nep-spo New Economics Papers
on Sports and Economics
Issue of 2014‒10‒03
three papers chosen by
João Carlos Correia Leitão
Universidade da Beira Interior

  1. Salary Inequality, Team Success and the Superstar Effect By Philippe Cyrenne
  2. Probabilistic Transitivity in Sports By Johannes Tiwisina; Philipp Kuelpmann
  3. On Doping and Recovery By Sebastian Bervoets; Bruno Decreuse; Mathieu Faure

  1. By: Philippe Cyrenne
    Abstract: In this paper, I examine the relationship between a professional sports team's salary distribution and its performance. I first develop a simple model of a team's salary distribution and then using data from the period covered by the recent Collective Bargaining Agreement between players and owners in the National Hockey League, I examine the relationship between a team's salary distribution and its winning percentage. Using a variety of estimators and a variety of measures to describe the distribution of player salaries on a team, I find that teams with higher relative payrolls and lower salary inequality have higher winning percentages. I also find evidence of a superstar effect, in that teams with a higher maximum player salary have higher winning percentages. The results are sensitive; however, to the particular measure of salary inequality used and the endogeneity of the salary distribution.
    Date: 2014–09
  2. By: Johannes Tiwisina (Center for Mathematical Economics, Bielefeld University); Philipp Kuelpmann (Center for Mathematical Economics, Bielefeld University)
    Abstract: We seek to find the statistical model that most accurately describes empirically observed results in sports. The idea of a transitive relation concerning the team strengths is implemented by imposing a set of constraints on the outcome probabilities. We theoretically investigate the resulting optimization problem and draw comparisons to similar problems from the existing literature including the linear ordering problem and the isotonic regression problem. Our optimization problem turns out to be very complicated to solve. We propose a branch and bound algorithm for an exact solution and for larger sets of teams a heuristic method for quickly finding a "good" solution. Finally we apply the described methods to panel data from soccer, American football and tennis and also use our framework to compare the performance of empirically applied ranking schemes.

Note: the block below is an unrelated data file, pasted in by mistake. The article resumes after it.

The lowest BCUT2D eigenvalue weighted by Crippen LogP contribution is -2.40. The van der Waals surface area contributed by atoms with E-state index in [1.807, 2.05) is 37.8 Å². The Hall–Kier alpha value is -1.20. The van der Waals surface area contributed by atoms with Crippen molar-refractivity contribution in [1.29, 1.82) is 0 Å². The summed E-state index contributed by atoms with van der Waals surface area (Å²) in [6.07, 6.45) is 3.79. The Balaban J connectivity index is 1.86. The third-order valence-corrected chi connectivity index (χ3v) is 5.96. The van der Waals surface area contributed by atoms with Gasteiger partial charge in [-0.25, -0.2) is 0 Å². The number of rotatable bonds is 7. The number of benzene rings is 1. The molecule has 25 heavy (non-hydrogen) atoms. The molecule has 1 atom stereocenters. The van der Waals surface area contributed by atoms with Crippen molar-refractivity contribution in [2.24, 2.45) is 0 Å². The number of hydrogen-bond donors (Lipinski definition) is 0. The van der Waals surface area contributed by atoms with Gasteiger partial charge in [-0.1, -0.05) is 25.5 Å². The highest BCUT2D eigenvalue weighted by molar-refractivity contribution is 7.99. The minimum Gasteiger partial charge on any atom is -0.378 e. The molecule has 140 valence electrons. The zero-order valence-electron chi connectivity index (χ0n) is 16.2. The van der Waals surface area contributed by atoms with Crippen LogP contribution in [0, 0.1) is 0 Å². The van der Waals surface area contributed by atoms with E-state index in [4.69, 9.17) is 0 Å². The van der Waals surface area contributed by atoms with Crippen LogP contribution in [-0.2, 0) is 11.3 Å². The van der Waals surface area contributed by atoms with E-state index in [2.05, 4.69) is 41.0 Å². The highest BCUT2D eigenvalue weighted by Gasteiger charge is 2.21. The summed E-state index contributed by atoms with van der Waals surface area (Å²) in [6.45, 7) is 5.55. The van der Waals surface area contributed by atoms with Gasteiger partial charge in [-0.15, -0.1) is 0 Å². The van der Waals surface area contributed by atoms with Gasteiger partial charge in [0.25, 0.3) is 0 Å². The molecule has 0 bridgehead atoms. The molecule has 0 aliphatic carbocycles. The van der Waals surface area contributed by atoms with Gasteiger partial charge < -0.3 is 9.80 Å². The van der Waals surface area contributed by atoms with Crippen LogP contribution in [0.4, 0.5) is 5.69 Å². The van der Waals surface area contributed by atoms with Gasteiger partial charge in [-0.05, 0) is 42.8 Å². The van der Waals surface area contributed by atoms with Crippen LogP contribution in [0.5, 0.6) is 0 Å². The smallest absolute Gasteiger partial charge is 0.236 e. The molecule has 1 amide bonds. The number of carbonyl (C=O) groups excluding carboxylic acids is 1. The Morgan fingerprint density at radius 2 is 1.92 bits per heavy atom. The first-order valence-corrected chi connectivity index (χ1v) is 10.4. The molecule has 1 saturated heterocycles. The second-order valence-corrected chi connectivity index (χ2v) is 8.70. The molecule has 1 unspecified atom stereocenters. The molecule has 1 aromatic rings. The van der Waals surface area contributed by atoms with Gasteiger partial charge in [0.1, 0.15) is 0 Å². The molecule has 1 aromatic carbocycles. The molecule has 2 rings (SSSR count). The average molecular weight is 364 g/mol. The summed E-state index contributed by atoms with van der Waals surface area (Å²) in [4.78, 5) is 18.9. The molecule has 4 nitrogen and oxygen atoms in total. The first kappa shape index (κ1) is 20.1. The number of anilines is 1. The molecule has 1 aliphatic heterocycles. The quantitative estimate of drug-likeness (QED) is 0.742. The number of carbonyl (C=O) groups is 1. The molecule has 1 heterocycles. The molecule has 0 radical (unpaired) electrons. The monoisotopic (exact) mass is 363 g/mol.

Keywords: stochastic transitivity, trinomial, geometric optimization, ranking, branch and bound, linear ordering problem, ELO, tabu search, football, soccer, tennis, bundesliga, NFL, ATP
    JEL: L83 C61 C63 C81
    Date: 2014–08
  3. By: Sebastian Bervoets (AMSE - Aix-Marseille School of Economics - Centre national de la recherche scientifique (CNRS) - École des Hautes Études en Sciences Sociales (EHESS) - Ecole Centrale Marseille (ECM)); Bruno Decreuse (AMSE - Aix-Marseille School of Economics - Centre national de la recherche scientifique (CNRS) - École des Hautes Études en Sciences Sociales (EHESS) - Ecole Centrale Marseille (ECM)); Mathieu Faure (AMSE - Aix-Marseille School of Economics - Centre national de la recherche scientifique (CNRS) - École des Hautes Études en Sciences Sociales (EHESS) - Ecole Centrale Marseille (ECM))
    Abstract: This paper provides a game-theoretical analysis of the use by athletes of performance-enhancing drugs. We focus on a two-player game where players are heterogeneous and performances are subject to uncertainty. While the standard setup assumes these drugs increase maximum performances, we assume that they also increase the probability that a given athlete competes at his best possible level. This second effect drives the doping strategies alone, suggesting that focusing on the first effect leads to incorrect conclusions. Doping strategies are strategic complements for the top dog, whereas they are strategic substitutes for the underdog. We show that the top dog always dopes more than the underdog, and that the top dog will often prefer a world with doping than without it. We also argue that anti-doping tests may increase doping for the underdog, and that targeting such tests to the top dog provides incentive to dope for the underdog.
    Keywords: game theory; PED; anti-doping legislation
    Date: 2014–08

This nep-spo issue is ©2014 by João Carlos Correia Leitão. It is provided as is without any express or implied warranty. It may be freely redistributed in whole or in part for any purpose. If distributed in part, please include this notice.
General information on the NEP project can be found at For comments please write to the director of NEP, Marco Novarese at <>. Put “NEP” in the subject, otherwise your mail may be rejected.
NEP’s infrastructure is sponsored by the School of Economics and Finance of Massey University in New Zealand.